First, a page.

Former editor Thomas J. Reese, S.J., shared this story with us: “When Thurston Davis, S.J., was editor of America, he received a call in the early 1960s from Jack Egan, an influential Chicago priest, telling him about a young parish priest who just finished his doctorate in sociology. ‘You should encourage him to write,’ said Egan. Neither recognized that they were opening a floodgate of prose and fiction that would have such a profound impact on the church.”
I was a “4th-year father” at West Baden (Ind.) College, finishing my 14th year of Jesuit training, when Andrew Greeley, who died day before yesterday, wrote in one of a dozen or so articles offered by America Mag about the “Jesuit college administrator” who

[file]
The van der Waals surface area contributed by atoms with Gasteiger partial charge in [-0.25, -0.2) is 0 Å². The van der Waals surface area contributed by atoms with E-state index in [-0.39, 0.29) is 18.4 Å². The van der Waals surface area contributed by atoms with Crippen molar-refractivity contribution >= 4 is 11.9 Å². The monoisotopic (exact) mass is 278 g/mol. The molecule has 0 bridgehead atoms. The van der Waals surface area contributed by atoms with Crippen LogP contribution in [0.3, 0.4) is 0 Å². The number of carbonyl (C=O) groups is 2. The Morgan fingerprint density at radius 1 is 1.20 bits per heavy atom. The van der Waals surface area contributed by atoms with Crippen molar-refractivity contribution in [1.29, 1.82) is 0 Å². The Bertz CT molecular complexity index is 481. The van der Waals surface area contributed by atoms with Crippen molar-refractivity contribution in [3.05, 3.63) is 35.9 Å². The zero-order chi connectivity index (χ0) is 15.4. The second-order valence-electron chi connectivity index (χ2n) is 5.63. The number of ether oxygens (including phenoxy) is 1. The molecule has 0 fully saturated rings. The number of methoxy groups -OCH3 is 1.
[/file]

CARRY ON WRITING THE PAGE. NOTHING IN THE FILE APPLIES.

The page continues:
observed: “For four hundred years we [Jesuits] have been in the apostolate of Christian education, and now we suddenly find that our seminarians are demanding that we justify this apostolate.”
And a confrere added: “Jesuit seminarians are the most radical people in the American church–bar none.” Neither of the two was opposed to the New Breed, just puzzled by them.
I go into this phenomenon in Company Man: My Jesuit Life, 1950-1968, now available as Nook or I-Pad download.
For instance, this on page 119:
We younger Jesuits were said to think that each had the Holy Spirit to guide him individually, as opposed to church authority, its divinely licensed leadership, whose guidance should have been enough for us. We did think that way. We thought each had the Spirit, whom we had got at confirmation and had been relying on ever since. So did Martin Luther, and there you had a problem.
More later about Andrew Greeley.